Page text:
I keep questioning myself on how open and honest I should be on my blog. Sometimes I think I should share everything, hold nothing back, and just be myself. Other times I think I should keep as much private as possible — only show the good sides, only have positive, uplifting things to say. I’ll admit, that opinion is heavily influenced by most ‘blogging advice for writers’.
It’s wrong, though. At least, it is if you’re blogging about your life.
My phone alarm just went off with a certain theme from Doctor Who. It’s an 11th Doctor theme, and generally plays when he’s racing to save the day and you just know he’s going to succeed. This is also Ogre’s ringtone, but my phone didn’t play it because he was calling.
It played it to remind me to take my Zoloft.
I took my meds again yesterday, after being off them since December. Today, I took them again — a complete 24 hours later. On time, correctly. For the past three and a half months, I’ve been functioning pretty okay without my meds, and I stopped taking them because I was throwing up after swallowing the pill (that hasn’t happened again, so I may have just had a mild flu, or something). So I didn’t really see the need to start up again. I was doing okay.
That obviously changed. Had a mental breakdown this week. Was on the verge of another, until I took my Zoloft. Then I was a few feet back from the verge, but it took until this morning to really kick in.
The Zoloft didn’t fix the problem, but what it did do was calm the anxiety that was clouding my thoughts and give me a chance to breathe. And then I was able to see the source of the problem — which, again, not a fix, but I’m now very far back from the edge of any more breakdowns, which is better than I was doing a few days ago.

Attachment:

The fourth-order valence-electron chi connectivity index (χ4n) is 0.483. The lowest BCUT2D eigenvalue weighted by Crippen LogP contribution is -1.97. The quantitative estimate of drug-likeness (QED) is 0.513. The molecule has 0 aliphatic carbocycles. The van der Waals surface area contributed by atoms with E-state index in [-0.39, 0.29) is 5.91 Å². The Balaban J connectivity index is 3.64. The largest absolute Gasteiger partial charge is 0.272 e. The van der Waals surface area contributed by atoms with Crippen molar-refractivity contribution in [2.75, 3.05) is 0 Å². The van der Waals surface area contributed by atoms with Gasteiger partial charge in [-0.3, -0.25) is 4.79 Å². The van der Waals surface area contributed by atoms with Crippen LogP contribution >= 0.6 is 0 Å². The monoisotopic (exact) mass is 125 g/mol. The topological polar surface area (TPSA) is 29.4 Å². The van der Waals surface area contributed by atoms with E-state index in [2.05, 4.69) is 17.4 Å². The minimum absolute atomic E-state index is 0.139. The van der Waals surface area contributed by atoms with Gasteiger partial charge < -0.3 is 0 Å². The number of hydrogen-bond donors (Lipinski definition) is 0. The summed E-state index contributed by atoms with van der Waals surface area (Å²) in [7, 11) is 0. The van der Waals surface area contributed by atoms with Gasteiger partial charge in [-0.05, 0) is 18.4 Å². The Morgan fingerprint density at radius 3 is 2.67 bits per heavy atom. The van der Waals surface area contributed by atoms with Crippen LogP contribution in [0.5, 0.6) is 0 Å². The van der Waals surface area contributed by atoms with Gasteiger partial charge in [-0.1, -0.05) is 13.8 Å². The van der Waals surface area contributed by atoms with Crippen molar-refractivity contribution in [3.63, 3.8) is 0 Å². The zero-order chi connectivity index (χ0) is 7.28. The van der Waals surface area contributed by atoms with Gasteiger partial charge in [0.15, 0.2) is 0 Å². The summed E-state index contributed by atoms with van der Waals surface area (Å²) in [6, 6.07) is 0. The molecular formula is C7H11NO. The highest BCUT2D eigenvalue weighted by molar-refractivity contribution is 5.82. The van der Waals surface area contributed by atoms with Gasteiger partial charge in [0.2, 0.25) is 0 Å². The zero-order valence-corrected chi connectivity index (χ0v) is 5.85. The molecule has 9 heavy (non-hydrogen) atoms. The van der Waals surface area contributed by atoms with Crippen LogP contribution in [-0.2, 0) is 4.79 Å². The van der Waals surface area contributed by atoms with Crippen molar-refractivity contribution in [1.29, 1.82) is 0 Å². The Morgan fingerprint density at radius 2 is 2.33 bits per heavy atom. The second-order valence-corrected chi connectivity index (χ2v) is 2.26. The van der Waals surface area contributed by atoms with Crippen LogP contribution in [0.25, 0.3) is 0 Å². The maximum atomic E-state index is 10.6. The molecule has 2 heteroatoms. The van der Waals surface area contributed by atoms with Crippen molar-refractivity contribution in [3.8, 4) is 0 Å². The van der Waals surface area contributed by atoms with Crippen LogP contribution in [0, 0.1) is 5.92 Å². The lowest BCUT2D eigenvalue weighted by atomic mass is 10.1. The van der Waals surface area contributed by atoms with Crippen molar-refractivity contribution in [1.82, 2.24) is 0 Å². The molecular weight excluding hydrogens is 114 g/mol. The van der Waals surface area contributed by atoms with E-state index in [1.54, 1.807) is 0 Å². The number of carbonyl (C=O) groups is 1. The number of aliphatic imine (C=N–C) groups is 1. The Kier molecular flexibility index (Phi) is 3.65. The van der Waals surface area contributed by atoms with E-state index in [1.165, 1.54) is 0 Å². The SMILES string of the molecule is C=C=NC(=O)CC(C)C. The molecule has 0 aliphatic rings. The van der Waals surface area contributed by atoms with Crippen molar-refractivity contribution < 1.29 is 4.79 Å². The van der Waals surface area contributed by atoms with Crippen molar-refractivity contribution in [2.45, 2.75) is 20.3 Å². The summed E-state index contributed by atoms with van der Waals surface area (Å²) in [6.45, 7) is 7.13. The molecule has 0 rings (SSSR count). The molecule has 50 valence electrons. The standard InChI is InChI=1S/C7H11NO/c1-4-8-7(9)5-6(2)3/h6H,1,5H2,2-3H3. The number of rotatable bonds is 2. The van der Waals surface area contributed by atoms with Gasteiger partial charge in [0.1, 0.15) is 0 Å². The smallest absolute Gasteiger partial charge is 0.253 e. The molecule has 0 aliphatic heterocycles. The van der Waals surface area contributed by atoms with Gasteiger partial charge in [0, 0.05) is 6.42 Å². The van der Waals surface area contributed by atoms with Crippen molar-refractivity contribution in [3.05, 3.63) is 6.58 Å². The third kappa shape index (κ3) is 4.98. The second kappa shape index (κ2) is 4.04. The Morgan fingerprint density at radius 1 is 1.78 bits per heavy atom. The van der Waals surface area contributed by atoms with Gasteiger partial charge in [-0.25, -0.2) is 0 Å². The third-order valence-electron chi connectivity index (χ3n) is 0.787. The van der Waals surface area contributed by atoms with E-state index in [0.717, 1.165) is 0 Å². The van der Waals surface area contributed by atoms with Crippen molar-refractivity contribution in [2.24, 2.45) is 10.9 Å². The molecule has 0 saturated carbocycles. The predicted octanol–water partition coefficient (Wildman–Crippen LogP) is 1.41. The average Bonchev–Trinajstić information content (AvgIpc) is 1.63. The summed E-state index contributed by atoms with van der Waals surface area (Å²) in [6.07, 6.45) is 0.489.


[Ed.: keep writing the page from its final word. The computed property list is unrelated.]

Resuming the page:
Still not entirely stable. Slowly getting there.
This is all related to Spring Mysteries, by the way. While there I had a pretty profound experience, and it was good. It started me on the road to healing. I forgot, of course, that when you get a bunch of poison expelled from you that little bubbles remain, and can erupt. I forgot that a large, or perhaps small and just very strong, part of my brain is dedicated to making sure I don’t heal: it’s the part of my brain that lies to me, that tries to sever what little support I have, that convinces me I’ll always be broken and worthless.
Medication, at this point, really helps in shutting that part of my brain up.
I’m not going to get into specifics about what the mental breakdown was surrounding. Suffice it to say my brain lied, and tried to cut me off from my support system, but I persevered and did not give in. With a bit of help from Zoloft, of course.
And today I made the decision to blog about it. To talk about my mental illness publicly, while I’m still not wholly stable. I’ve done this before, but not really like this. I’ve never blogged while I was this unstable. Or if I have, I haven’t been able to talk about that instability with any sort of optimism.
Today, I can do that. I can talk about my instability with optimism, because it’s temporary.
I am going to get better.
I will probably never be 100% healed, and I may always need medication of some sort (whether or not Zoloft continues to work for me). That’s fine. I just want to get to a point where I can go a week, month, year without trying to push everyone I love away from me.
It’s doable, because my optimism has now reached the same level of tenacity and stubbornness as my mental illness, and I am one tenacious, stubborn bastard myself.
I am going to get better.
And no one, not even my asshole brain, is going to stop me.
PS. The past few days have given me a possible memoir title: A Series of Mental Breakdowns. Funny, y/y?